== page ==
We want to use d3 to draw a network route graph that has fixed start and end node but different paths in between that might share some nodes, for example: enter image description here

I read comments from Configure fixed-layout static graph in d3.js and successfully created a simple graph like:

enter image description here

But as I add more nodes to the graph it becomes random (not static after refresh) and not orthogonal anymore:

enter image description here

So my questions are:

  • Is it possible to use d3.js to draw something close to the desired graph?
  • Or is there an algorithm out there I should employ in my graph implementation?
  • It looks like you're initializing the force when you add new nodes. Is this using the force-directed layout? If so, then you need to remove any reference to force.start() or force.restart() to keep it from returning to a force-directed state.
    – Elijah
    May 8, 2013 at 2:01
  • Yes: I am using force-directed layout. Did you mean to remove force-directed layout? How could I make sure the nodes do not collide without a repulsion force?
    – frank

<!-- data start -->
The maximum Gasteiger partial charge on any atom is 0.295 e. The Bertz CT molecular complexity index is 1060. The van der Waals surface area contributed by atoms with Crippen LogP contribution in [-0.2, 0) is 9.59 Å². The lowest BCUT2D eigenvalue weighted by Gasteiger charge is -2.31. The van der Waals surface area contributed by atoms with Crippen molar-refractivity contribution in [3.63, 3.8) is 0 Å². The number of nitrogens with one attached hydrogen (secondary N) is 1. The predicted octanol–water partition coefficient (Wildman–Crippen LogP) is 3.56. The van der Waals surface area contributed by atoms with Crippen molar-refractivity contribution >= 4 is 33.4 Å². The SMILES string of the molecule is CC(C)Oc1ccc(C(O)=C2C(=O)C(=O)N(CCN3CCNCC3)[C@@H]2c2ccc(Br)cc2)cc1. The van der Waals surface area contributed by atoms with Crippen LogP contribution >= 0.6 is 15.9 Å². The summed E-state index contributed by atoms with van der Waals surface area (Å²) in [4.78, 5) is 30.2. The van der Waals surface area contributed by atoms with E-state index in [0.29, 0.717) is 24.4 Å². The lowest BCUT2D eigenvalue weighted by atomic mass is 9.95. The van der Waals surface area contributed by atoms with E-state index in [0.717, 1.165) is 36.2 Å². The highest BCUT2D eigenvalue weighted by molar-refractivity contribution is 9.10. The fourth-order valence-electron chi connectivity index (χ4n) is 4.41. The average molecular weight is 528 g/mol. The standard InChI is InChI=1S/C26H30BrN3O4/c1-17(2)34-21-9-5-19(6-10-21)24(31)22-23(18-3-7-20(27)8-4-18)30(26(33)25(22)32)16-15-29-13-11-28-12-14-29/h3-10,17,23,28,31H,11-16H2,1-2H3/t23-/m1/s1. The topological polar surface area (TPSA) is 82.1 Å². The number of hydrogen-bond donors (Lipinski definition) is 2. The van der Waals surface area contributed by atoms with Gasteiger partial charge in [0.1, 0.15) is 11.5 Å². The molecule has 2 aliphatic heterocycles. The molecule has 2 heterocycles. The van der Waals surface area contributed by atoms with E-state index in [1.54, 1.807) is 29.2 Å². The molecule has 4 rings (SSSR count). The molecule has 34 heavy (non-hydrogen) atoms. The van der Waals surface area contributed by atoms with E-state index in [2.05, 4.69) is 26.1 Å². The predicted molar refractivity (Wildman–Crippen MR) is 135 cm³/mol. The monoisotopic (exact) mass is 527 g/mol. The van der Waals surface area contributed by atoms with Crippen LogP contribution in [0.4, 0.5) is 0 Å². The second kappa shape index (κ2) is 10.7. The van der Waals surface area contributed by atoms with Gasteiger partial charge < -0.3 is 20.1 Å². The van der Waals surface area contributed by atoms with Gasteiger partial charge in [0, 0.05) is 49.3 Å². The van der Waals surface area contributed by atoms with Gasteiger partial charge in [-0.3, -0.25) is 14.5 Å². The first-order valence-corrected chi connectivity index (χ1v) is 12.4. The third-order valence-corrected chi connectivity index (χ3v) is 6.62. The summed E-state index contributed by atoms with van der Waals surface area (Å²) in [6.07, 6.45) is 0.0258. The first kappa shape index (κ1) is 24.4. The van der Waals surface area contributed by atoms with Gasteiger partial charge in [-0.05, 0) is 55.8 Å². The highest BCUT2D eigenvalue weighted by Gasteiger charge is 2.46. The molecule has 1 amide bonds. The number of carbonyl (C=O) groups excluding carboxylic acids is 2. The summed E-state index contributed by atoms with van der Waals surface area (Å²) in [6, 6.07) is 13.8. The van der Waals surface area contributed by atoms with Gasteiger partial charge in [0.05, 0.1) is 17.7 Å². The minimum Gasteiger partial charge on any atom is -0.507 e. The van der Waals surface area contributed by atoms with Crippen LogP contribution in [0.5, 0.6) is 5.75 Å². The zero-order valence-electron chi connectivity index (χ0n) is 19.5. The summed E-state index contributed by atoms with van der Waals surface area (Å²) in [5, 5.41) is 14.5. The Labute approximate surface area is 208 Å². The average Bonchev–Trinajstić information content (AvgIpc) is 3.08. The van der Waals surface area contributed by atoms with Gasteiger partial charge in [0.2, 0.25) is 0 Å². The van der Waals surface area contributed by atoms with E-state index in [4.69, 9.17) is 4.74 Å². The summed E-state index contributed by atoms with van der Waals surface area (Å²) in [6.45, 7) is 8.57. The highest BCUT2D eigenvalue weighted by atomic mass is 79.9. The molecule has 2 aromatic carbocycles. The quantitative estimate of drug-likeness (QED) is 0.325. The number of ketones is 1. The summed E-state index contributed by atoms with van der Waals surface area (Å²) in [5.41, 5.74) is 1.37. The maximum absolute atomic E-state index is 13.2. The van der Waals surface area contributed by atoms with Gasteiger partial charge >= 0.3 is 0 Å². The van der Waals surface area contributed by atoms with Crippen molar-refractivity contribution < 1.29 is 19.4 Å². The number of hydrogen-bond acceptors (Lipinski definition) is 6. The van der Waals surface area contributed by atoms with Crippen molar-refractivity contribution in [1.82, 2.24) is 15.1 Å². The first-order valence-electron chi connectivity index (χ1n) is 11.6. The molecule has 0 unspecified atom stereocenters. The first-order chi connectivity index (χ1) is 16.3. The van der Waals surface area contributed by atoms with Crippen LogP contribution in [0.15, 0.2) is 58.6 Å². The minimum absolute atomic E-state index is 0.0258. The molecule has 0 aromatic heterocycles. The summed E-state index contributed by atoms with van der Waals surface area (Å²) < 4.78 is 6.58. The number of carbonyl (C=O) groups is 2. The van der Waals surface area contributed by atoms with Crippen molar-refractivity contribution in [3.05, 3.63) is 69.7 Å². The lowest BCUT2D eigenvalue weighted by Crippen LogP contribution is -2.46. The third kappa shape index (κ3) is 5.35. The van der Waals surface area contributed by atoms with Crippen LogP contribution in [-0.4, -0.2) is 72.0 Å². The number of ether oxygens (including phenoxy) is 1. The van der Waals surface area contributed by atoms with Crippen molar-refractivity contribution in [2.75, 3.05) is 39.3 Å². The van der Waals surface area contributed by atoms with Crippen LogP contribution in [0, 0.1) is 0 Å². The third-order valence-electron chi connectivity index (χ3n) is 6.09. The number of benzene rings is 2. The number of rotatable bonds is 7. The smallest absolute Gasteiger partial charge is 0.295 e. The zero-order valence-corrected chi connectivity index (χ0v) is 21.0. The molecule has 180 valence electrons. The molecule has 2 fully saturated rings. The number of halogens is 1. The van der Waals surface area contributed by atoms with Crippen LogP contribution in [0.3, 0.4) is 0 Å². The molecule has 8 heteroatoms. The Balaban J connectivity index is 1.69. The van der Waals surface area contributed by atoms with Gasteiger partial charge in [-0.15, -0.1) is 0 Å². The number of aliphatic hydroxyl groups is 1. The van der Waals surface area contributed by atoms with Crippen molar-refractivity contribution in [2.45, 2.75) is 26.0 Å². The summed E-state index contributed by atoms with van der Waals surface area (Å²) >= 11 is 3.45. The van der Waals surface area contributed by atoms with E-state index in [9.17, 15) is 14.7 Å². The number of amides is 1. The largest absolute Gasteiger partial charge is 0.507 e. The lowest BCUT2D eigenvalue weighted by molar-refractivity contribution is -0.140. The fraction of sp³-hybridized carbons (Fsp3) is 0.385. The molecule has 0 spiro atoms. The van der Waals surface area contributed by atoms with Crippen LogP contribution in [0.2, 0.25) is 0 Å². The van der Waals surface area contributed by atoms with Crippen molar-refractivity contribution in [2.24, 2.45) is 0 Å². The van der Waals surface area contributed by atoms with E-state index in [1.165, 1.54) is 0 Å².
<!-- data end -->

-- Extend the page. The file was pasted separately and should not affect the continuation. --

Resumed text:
May 8, 2013 at 16:35

3 Answers 3


See my demo here。


The main idea is to make a connectivity based on a tree.

    //1)temporarily convert a connectivity to a tree        
    var tree = conv2tree(data);

    //2)calculate for nodes' coords with <code>cluster.nodes(tree);</code>
    var nodes = buildNodes(tree);

    //3)append all the edges(links) of the connectivity
    var links = buildLinks(data);
  • The nodes systemD/E/F/G stack together though. Dagre solved our problem - it aligns the nodes very nicely.
    – frank
    Jul 12, 2013 at 23:03
  • Nice! I think it's hard to do align for any complex network graph automatically. Is there some special algorithm?
    – Anderson
    Jul 15, 2013 at 2:22

I built an example using Dagre-d3, which integrates Dagre (suggested by @frank) with D3.

// Display options
var options = {
  rankdir: "LR"

// Create the input graph
var g = new dagreD3.graphlib.Graph()
  .setDefaultEdgeLabel(function() {
    return {};

// Set nodes
var n_nodes = 8;
for (var i = 0; i < n_nodes; i++) {
  g.setNode(i, {
    label: i

g.nodes().forEach(function(v) {
  var node = g.node(v);
  node.shape = "circle";

// Set edges
g.setEdge(0, 1);
g.setEdge(1, 2);
g.setEdge(2, 3);
g.setEdge(3, 4);
g.setEdge(4, 5);
g.setEdge(1, 1);
g.setEdge(1, 6);
g.setEdge(6, 7);
g.setEdge(7, 0);
g.setEdge(7, 4);

// Create the renderer
var render = new dagreD3.render();

// Set up an SVG group so that we can translate the final graph.
var svg = d3.select("svg");

// Run the renderer. This is what draws the final graph.
render(svg, g);
.node {
  pointer-events: none;

.node circle {
  stroke: darkgray;
  fill: lightgray;

.edgePath path {
  stroke: black;
<script src="https://d3js.org/d3.v4.min.js" charset="utf-8"></script>
<script src="https://cdnjs.cloudflare.com/ajax/libs/dagre-d3/0.6.1/dagre-d3.min.js"></script>

<svg width=960 height=600></svg>


Dagre solved our problem. It does exactly what we need.

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